Opened 19 months ago

Last modified 3 months ago

#5617 new enhancement

Private mode

Reported by: Olivier Mehani Owned by:
Priority: major Milestone: 0.13.0
Component: programming Keywords:
Cc: Parent Tickets:

Description

Here is a first cut at requiring login before seeing content.

It adds a configuration option, require_login, which, if set, prevents media and listings from being displayed to anonymous visitors.

It also doesn't output any entry in the RSS feed, which could otherwise be used to discover paths to the media.

I realised fairly late that this sort of behaviour could be implemented through decorators (probably as a light superset to @require_active_login, checking the config). At the moment, this is mostly implemented within the Jinja templates, rendering login pages where listings should be, rather than blocking the entire page.

Let's discuss what the best approach is!

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Attachments (1)

0001-Limit-access-to-media-to-logged-in-users.patch (7.8 KB) - added by Olivier Mehani 19 months ago.

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Change History (8)

Changed 19 months ago by Olivier Mehani

comment:1 Changed 19 months ago by Olivier Mehani

Parent Tickets: 5586

comment:2 Changed 9 months ago by Ben Sturmfels

Milestone: 0.11.0

This would be a really nice feature to get into 0.11.0, so I'll tentatively tag it for this milestone.

comment:3 Changed 9 months ago by Ben Sturmfels

Milestone: 0.11.00.12.0

Thanks for proposing this Olivier; it's something I've been wanting for a long time.

If we're providing a private mode, I think we need to bring the media files in too. If I didn't know how MediaGoblin worked, I would find it surprising that you could anonymously access the media files directly given the URL.

Given that MediaGoblin docs are oriented towards Nginx, I'd suggest we add support for Nginx's X-Accel (a.k.a. X-Sendfile). This means that all requests for media first go to the MediaGoblin app for authentication, but then MediaGoblin responds with just a header like "X-Accel-Redirect /srv/mediagoblin/user_dev/media/public/secretphoto.jpg". Nginx picks this up and efficiently transfers the file to the client outside of the WSGI process. I haven't personally used this in production - that's how I gather it works.

This would required some extra URL routes in MediaGoblin to handle the media files. Nginx config will also need media locations to be marked "internal" only.

One downside is we'll need a workaround for local development where Nginx is not available.

Given there's a bit of work here, I'll change the milestone to 0.12.0. I don't think we should rush this out.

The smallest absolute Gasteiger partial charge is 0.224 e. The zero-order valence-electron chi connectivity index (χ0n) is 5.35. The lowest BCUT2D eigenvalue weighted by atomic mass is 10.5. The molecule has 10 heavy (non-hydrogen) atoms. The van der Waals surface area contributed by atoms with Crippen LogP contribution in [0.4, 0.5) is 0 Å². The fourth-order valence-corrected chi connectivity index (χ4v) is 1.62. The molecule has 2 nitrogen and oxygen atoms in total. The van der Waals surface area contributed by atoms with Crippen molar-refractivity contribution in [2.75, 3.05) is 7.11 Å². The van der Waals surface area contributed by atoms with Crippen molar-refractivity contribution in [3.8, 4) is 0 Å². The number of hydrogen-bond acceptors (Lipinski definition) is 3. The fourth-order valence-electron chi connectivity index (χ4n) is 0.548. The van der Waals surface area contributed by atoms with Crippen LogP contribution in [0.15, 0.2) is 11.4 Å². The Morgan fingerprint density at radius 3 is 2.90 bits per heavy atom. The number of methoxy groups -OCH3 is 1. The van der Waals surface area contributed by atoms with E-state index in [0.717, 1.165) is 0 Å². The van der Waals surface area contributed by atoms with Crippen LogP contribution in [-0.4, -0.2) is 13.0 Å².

(We should also be stripping the original filenames and replacing them with a non-sequential identifier, but that's another story and is still not enough for private mode I think.)

comment:4 Changed 9 months ago by Olivier Mehani

Hey Ben,

Yeah, the availability of the files at their canonical URL is not great, even though one would have to guess both the sequence _AND_ the filename.

X-Sendfile sounds like a promising way to do it. Reading the NGINX doc, there is also support for it in lighthttpd and Apache [0], so it's good we're not prescribing too much here.

I'd just implement it as a completely separate feature orthogonal to private mode, though, and this should allow disabling it completely in dev: either send the file, or just add the X-Sendfile header if configured to do so.

The next bit of feature once that is implemented would be sharing specific content to unlogged users. I think X-Sendfile could be used in the same way, but we'd need to have some management of the shared URLs. At the moment, I just share the direct URLs to the files, but it's clearly a bug, not a feature (;

[0] https://www.nginx.com/resources/wiki/start/topics/examples/xsendfile/

Last edited 9 months ago by Olivier Mehani (previous) (diff)

comment:5 Changed 9 months ago by Fernando Gutierrez

We could also use the authentication subrequest feature of nginx https://docs.nginx.com/nginx/admin-guide/security-controls/configuring-subrequest-authentication/

Mediagoblin could expose a /auth url that nginx could check before allowing access to media files.

I implemented something based on that to mitigate scraper bots, it needs a lot of cleanup and it is not integrated to Mediagoblin but if I have time I could work on it.

comment:6 Changed 8 months ago by Ben Sturmfels

See also #5351 - duplicate.

comment:7 Changed 3 months ago by Ben Sturmfels

Milestone: 0.12.00.13.0
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